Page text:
Rent Wolfblood: Series 5 (2017)

4h 41min
Rent Wolfblood: Series 5 Online DVD & Blu-ray Rental
The Secret Is Out! The wolfblood universe has changed and Kafe is now a trendy hang-out for humans and wolfbloods alike. Fed up with the publicity, Jana (Leona Vaughan) is now staying in the den and, with fear of her powers waning, Jana worries that her presence puts her pack in jeopardy. Imara (Michelle Gayle) has been forced to downsize, with Matei (Jack Brett Anderson) there now and sharing a bedroom with TJ (Louis Payne), while Jeffries (Mark Fleischmann) has had much success with his best seller books. Katrina (Gabrielle Green) has employed ex-Segolla agent Robyn (Natasha Goulden), and at school, the wolfbloods are facing all sorts of new rules.
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Jonathan Wolfman
Debbie Moon
Debbie Moon, Michelle Gayle, Matt Sinclair, Ed Aldridge, Neil Jones, Simon Underwood, Victoria Asare-Archer
British TV, TV Action & Adventure, TV Dramas, TV Sci-Fi & Fantasy, TV Teen Dramas
Release Date:
Run Time:
281 minutes
English Stereo
English Hard of Hearing
DVD Regions:
Region 2
Aspect Ratio:
Widescreen 1.78:1 / 16:9
Disc 1:
This disc includes the following episodes:
1. Brave New World
2. The Once and Future Alpha
3. The Dawnus Torc
4. The Shadow in the Light
5. Humans
Disc 2:
This disc includes the following episodes:
6. The Last Dark Moon
7. Torn
8. The One Who Sees
9. The War with the Humans
10. United We Stand

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Critic review

Wolfblood: Series 5 review by Adrijan Arsovski - Cinema Paradiso

Wolfblood: Series 5 continues where the previous season left off, i.e. with Jana and her acquaintances spilling the beans and sharing their wolfblood secret with the rest of the world (or the rest of the community if you will). Granted, I went a little nostalgic for the earlier series following two pairs of characters, mainly Rhydian and Maddy (Bobby Lockwood and Aimee Kelly) and Shannon and Tom (played by Louisa Connolly-Burnham and Kedar Williams-Stirling respectively), however Leona Vaughan as Jana does a perfectly good job of replacing the previous actors when it comes to the main storyline; which is kind of neat for a BBC children’s production involving mythical creatures named wolfbloods.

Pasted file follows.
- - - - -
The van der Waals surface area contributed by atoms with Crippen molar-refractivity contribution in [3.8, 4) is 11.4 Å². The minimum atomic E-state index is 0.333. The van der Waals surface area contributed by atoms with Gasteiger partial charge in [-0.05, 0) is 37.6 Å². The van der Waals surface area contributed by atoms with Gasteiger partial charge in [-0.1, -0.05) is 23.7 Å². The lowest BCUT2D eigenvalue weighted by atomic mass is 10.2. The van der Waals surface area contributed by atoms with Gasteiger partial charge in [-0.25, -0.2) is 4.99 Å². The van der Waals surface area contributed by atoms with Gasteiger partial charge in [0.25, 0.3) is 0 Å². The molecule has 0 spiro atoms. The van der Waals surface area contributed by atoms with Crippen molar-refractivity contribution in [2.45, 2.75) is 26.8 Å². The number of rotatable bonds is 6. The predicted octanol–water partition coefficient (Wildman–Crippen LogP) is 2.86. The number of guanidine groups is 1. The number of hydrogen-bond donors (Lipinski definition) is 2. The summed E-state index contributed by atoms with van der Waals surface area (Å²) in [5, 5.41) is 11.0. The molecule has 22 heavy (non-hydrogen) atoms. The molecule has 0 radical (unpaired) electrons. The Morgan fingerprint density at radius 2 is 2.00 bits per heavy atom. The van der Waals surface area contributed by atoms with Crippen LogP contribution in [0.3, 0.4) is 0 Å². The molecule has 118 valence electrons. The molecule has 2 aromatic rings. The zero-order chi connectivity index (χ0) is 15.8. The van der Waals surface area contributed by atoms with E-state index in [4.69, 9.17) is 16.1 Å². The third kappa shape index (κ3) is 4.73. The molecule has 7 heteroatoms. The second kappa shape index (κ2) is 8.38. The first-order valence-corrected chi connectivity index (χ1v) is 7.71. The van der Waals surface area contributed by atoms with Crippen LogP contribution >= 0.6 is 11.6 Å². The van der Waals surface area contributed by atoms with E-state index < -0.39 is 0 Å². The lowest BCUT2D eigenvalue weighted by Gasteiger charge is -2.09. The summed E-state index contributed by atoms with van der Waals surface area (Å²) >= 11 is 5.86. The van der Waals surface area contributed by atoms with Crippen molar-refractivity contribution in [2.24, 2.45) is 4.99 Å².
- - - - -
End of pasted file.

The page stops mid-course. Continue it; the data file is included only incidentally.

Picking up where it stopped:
As the story goes, suddenly Jana (Leona Vaughan), Matei (Jack Brett Anderson), Selina (Rukku Nahar), TJ (Louis Payne), and Imara (Michelle Gayle) find themselves at the forefront of the woolfbloods. Soon, everyone has a personal opinion about whether they did right and how their decision to open up would impact their lives over the long haul. On the other side of the spectrum, some humans are very excited about the news species being uncovered, while others are, quite immensely, scared to all hell and back. As tensions rise on both the human and the wolfblood side, it seems as if the future is slowly descending into an unknowable asset. Who knows what tomorrow will bring?

When it comes to technical specifics, Wolfblood: Series 5 keeps the production values up to par – which are maybe better than the first three series as well – and proceeds to deliver outstanding writing (again, for a children’s series), good pacing, great knowledge about suspense, mystery, intrigue, and drama, and a thorough understanding of editing and sound mixing both as is. When I come to better think of it, Wolfblood: Series 5 is actually better filmed than most adult-themed shows (the ones where they spill guts) in the States; again, Britain – 1, America – 0.

What else can be said about this series without spoiling all major plot points while doing so? Well, not much really. The only thing left to talk about is the acting, which is probably the weakest link out of all other aspects of the series. Granted, there are several outstanding performances (mostly credited to Rukku Nahar and Leona Vaughan), but the majority of the acting is simply passable to borderline mediocre. Which isn’t a bad thing at all, since the series is clearly aimed at the younger demographic and therefore it’s perfectly fine for them to enjoy, I guess. You know what – I think I’m getting old as is.

Finally, Wolfblood: Series 5 is great for your youngest, and this is where the series’ appeal both begins and ends as well.

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